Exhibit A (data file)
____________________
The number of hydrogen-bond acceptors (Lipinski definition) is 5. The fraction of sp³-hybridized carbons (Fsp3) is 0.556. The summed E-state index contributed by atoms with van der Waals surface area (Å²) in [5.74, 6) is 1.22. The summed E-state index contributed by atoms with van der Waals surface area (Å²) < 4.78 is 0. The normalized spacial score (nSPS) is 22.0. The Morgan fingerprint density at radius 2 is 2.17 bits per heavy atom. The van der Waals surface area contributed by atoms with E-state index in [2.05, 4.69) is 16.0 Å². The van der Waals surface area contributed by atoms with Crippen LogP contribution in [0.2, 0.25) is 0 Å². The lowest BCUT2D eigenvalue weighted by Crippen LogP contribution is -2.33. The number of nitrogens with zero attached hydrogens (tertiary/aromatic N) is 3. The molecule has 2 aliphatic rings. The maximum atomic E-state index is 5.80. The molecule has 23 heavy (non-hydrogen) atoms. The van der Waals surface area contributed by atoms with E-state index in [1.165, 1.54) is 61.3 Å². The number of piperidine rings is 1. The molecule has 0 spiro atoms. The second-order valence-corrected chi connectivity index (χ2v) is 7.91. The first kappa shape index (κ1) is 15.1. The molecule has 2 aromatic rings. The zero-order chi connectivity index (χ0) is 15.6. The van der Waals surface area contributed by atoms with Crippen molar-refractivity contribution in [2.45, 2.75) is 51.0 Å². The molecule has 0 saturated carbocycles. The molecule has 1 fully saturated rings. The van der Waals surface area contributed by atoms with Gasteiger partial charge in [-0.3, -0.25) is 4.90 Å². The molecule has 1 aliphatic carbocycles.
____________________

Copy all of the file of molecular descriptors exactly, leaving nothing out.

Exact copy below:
The number of hydrogen-bond acceptors (Lipinski definition) is 5. The fraction of sp³-hybridized carbons (Fsp3) is 0.556. The summed E-state index contributed by atoms with van der Waals surface area (Å²) in [5.74, 6) is 1.22. The summed E-state index contributed by atoms with van der Waals surface area (Å²) < 4.78 is 0. The normalized spacial score (nSPS) is 22.0. The Morgan fingerprint density at radius 2 is 2.17 bits per heavy atom. The van der Waals surface area contributed by atoms with E-state index in [2.05, 4.69) is 16.0 Å². The van der Waals surface area contributed by atoms with Crippen LogP contribution in [0.2, 0.25) is 0 Å². The lowest BCUT2D eigenvalue weighted by Crippen LogP contribution is -2.33. The number of nitrogens with zero attached hydrogens (tertiary/aromatic N) is 3. The molecule has 2 aliphatic rings. The maximum atomic E-state index is 5.80. The molecule has 23 heavy (non-hydrogen) atoms. The van der Waals surface area contributed by atoms with E-state index in [1.165, 1.54) is 61.3 Å². The number of piperidine rings is 1. The molecule has 0 spiro atoms. The second-order valence-corrected chi connectivity index (χ2v) is 7.91. The first kappa shape index (κ1) is 15.1. The molecule has 2 aromatic rings. The zero-order chi connectivity index (χ0) is 15.6. The van der Waals surface area contributed by atoms with Crippen molar-refractivity contribution in [2.45, 2.75) is 51.0 Å². The molecule has 0 saturated carbocycles. The molecule has 1 fully saturated rings. The van der Waals surface area contributed by atoms with Gasteiger partial charge in [-0.3, -0.25) is 4.90 Å². The molecule has 1 aliphatic carbocycles.